Copia’s CopiaFacts server is well known for its fax-broadcast features. If fax broadcast is your business or just a routine marketing tool, you want to know the details of each campaign. You have to give your customers accurate invoices. And efficiency is the key to a profitable operation. Knowing the details of each broadcast allows the vendor to fine tune his operation and list of recipients. So FaxFacts’ detailed reports were just what we needed to figure out what was going on. We wanted to know if the problem wasn’t T.38 and it wasn’t SIP, what was it?

Copia had a broadcast list of about 2,000 cleaned and “friendly” fax numbers to send to, an essential prerequisite to the testing we wanted to do. Of course, we had BladeWareenabled for both T.38 and G.711, so each broadcast test was the equivalent of hundreds of ATAs as the faxes could go either G.711 pass-through or be re-invited over to T.38 by the SIP peer embedded in the provider’s network. The BladeWareserver was connected via a DS-3 connection to a VoIP service provider that, in turn, routed all calls to an IP carrier that supported T.38, so we assumed all calls would end up being T.38. They did, even those calls that should not have gone T.38, and that turned out to be the problem.

After much data analysis, we found that the fax-completion rate was 10-15-percent lower than a T1 fax board. (We did a lot of A-B testing.) Moreover, there was a high correlation between the unsuccessful calls and high delays between the off-ramp (called) gateway’s 200 OK, meaning the outbound PSTN call has been placed, and the off-ramp gateway’s subsequent re-invite to T.38 (which means that the off-ramp gateway has determined that the called endpoint is a fax terminal). In some cases, and much to our amazement, the delay was over 20 seconds! The distribution of delays ranged up to 5 seconds for successful calls, but failures averaged over 8 seconds. We were unable to get the carrier to provide an explanation, so we theorized that many call routes involved multiple tandem connections, with each one adding to the delay, since the off-ramp gateway, rather than tandem gateways, is usually responsible for issuing the SIP re-invite. We also learned that the session border controllers (SBCs) used in some networks can issue a T.38 re-invite, resulting in T.38 “glare” since the re-invite can be sent in both directions. It then takes several seconds for the multiple tandem network elements to sort things out, further aggravating the situation.

This brings up another interesting point: The problem we’ve described here does not occur in every network. For example, some VoIP service providers or CLECs closely manage the IP transport. Since they control all ingress and egress, SIP peering between multiple networks is not a problem since it doesn’t occur (or occurs much less). Some CLECs will build proprietary high-performance metro networks. Since all off-net calls enter and leave via the provider’s gateways, signaling and media delays are small. Some regional VoIP service providers do the same thing. But there are many VolP service providers that hand every call to one of several IP-carrier partners. There is no control over the number of hops (other than the MaxHops IP parameter, which few providers change from a very high number, such as 70). We believe it is this VoIP business model that has given T.38 fax a bad name. And it’s the model Commetrex’ innovative new technology makes viable for ATAs, gateways, and fax media servers.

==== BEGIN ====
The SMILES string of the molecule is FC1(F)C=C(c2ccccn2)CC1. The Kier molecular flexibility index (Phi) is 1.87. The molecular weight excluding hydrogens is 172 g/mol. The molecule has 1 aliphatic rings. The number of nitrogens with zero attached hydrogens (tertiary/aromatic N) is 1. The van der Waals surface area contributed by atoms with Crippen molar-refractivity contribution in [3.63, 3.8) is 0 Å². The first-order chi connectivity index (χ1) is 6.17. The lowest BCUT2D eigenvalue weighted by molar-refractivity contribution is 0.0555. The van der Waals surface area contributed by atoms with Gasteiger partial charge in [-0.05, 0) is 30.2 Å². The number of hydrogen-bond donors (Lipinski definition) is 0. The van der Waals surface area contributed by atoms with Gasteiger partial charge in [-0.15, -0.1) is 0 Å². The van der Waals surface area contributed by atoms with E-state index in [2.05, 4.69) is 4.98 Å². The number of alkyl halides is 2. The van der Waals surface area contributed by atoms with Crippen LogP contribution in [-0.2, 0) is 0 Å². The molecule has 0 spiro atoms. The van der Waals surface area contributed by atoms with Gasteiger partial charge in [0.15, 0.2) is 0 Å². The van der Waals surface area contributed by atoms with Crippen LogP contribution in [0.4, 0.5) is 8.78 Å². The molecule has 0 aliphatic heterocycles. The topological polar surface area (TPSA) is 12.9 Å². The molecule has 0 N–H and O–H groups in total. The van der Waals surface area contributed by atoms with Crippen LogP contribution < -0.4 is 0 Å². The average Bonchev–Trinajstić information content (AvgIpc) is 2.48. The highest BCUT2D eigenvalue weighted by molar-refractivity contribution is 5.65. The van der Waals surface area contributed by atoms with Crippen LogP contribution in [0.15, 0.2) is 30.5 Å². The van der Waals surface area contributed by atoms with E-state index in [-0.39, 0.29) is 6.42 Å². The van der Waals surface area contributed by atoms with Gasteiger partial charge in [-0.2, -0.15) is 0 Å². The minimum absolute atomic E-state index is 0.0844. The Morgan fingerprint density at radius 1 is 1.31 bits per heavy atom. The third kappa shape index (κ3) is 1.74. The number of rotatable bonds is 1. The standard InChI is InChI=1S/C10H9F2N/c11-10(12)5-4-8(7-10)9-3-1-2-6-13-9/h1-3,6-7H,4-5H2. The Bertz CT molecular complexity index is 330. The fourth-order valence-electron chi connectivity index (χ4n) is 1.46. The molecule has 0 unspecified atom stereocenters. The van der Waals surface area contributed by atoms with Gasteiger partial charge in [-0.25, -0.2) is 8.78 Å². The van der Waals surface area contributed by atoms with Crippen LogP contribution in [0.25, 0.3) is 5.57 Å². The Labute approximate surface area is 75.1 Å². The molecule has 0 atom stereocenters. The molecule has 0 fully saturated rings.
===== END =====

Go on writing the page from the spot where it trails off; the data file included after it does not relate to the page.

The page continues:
Here’s the details: The key finding is that the time between the network’s 200OK of the initial SIP invite (presumably the off-ramp gateway’s placing the outbound call), and the gateway’s determination that the answering terminal is a fax (which causes the T.38 re-invite) can vary greatly. So, what is the fax media server or the calling ATA doing during that time? Well, an ATA and a G.711-capable fax server, such as BladeWare, will be in G.711 pass-through mode since that’s how all these calls begin (G.711 for early media, then T.38 re-invite). Fax servers that don’t support G.711 will be playing dumb…they fake it. They will have included G.711 in their initial SIP invite for interoperability reasons, but, since they have no modem capability (they do send out an RTP recording of CNG), they just hang out, hoping that the re-invite to T.38 comes along before the called terminal disconnects due to no response to its DIS.

 

T.30 Protocol

But the ATA and the G.711-capable server, in the absence of a re-invite to T.38, must assume this is going to be a G.711 call. The calling and called T.30 state machines plow ahead, communicating via RTP. Eventually, the calling fax terminal will receive the called terminal’s DIS (capabilities declaration) and will send DCS and training (what to do on this call). Well, in every ATA and access gateway on earth, if the re-invite is ultimately received and accepted, the G.711 media stream is shut down, and the calling terminal goes back to the beginning in T.38 mode, sometimes even initializing its protocol engine and sending CNG. End result: the fax session fails due to protocol violations or an interrupted RTP media stream, and that’s what folks are seeing.